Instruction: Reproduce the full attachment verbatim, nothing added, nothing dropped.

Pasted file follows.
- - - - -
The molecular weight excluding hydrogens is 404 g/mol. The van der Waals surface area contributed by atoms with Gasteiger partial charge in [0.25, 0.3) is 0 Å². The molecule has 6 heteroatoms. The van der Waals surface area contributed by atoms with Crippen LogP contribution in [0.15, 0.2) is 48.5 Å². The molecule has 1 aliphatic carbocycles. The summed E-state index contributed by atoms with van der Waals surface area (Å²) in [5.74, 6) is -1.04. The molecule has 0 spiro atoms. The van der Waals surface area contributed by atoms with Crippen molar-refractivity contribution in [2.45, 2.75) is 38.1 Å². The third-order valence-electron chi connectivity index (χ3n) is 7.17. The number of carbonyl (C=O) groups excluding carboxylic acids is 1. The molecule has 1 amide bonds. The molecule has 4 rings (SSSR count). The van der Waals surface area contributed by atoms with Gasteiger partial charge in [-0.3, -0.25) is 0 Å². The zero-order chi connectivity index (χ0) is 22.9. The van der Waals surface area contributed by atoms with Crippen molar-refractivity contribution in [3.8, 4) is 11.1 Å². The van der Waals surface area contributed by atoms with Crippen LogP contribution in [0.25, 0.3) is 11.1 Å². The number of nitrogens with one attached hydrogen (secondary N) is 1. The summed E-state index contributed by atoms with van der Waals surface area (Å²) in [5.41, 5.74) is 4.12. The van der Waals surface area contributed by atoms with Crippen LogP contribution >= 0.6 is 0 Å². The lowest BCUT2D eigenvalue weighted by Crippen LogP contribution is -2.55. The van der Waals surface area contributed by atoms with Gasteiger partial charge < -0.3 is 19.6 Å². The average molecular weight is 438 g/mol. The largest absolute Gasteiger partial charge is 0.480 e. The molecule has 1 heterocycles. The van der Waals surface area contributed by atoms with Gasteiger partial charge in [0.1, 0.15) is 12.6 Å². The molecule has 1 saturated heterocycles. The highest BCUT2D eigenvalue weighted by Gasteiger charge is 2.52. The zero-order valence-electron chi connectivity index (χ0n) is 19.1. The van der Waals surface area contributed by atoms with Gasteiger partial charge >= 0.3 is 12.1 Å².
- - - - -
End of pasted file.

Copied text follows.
The molecular weight excluding hydrogens is 404 g/mol. The van der Waals surface area contributed by atoms with Gasteiger partial charge in [0.25, 0.3) is 0 Å². The molecule has 6 heteroatoms. The van der Waals surface area contributed by atoms with Crippen LogP contribution in [0.15, 0.2) is 48.5 Å². The molecule has 1 aliphatic carbocycles. The summed E-state index contributed by atoms with van der Waals surface area (Å²) in [5.74, 6) is -1.04. The molecule has 0 spiro atoms. The van der Waals surface area contributed by atoms with Crippen molar-refractivity contribution in [2.45, 2.75) is 38.1 Å². The third-order valence-electron chi connectivity index (χ3n) is 7.17. The number of carbonyl (C=O) groups excluding carboxylic acids is 1. The molecule has 1 amide bonds. The molecule has 4 rings (SSSR count). The van der Waals surface area contributed by atoms with Gasteiger partial charge in [-0.3, -0.25) is 0 Å². The zero-order chi connectivity index (χ0) is 22.9. The van der Waals surface area contributed by atoms with Crippen molar-refractivity contribution in [3.8, 4) is 11.1 Å². The van der Waals surface area contributed by atoms with Crippen LogP contribution in [0.25, 0.3) is 11.1 Å². The number of nitrogens with one attached hydrogen (secondary N) is 1. The summed E-state index contributed by atoms with van der Waals surface area (Å²) in [5.41, 5.74) is 4.12. The van der Waals surface area contributed by atoms with Crippen LogP contribution >= 0.6 is 0 Å². The lowest BCUT2D eigenvalue weighted by Crippen LogP contribution is -2.55. The van der Waals surface area contributed by atoms with Gasteiger partial charge < -0.3 is 19.6 Å². The average molecular weight is 438 g/mol. The largest absolute Gasteiger partial charge is 0.480 e. The molecule has 1 heterocycles. The van der Waals surface area contributed by atoms with Gasteiger partial charge in [0.1, 0.15) is 12.6 Å². The molecule has 1 saturated heterocycles. The highest BCUT2D eigenvalue weighted by Gasteiger charge is 2.52. The zero-order valence-electron chi connectivity index (χ0n) is 19.1. The van der Waals surface area contributed by atoms with Gasteiger partial charge >= 0.3 is 12.1 Å².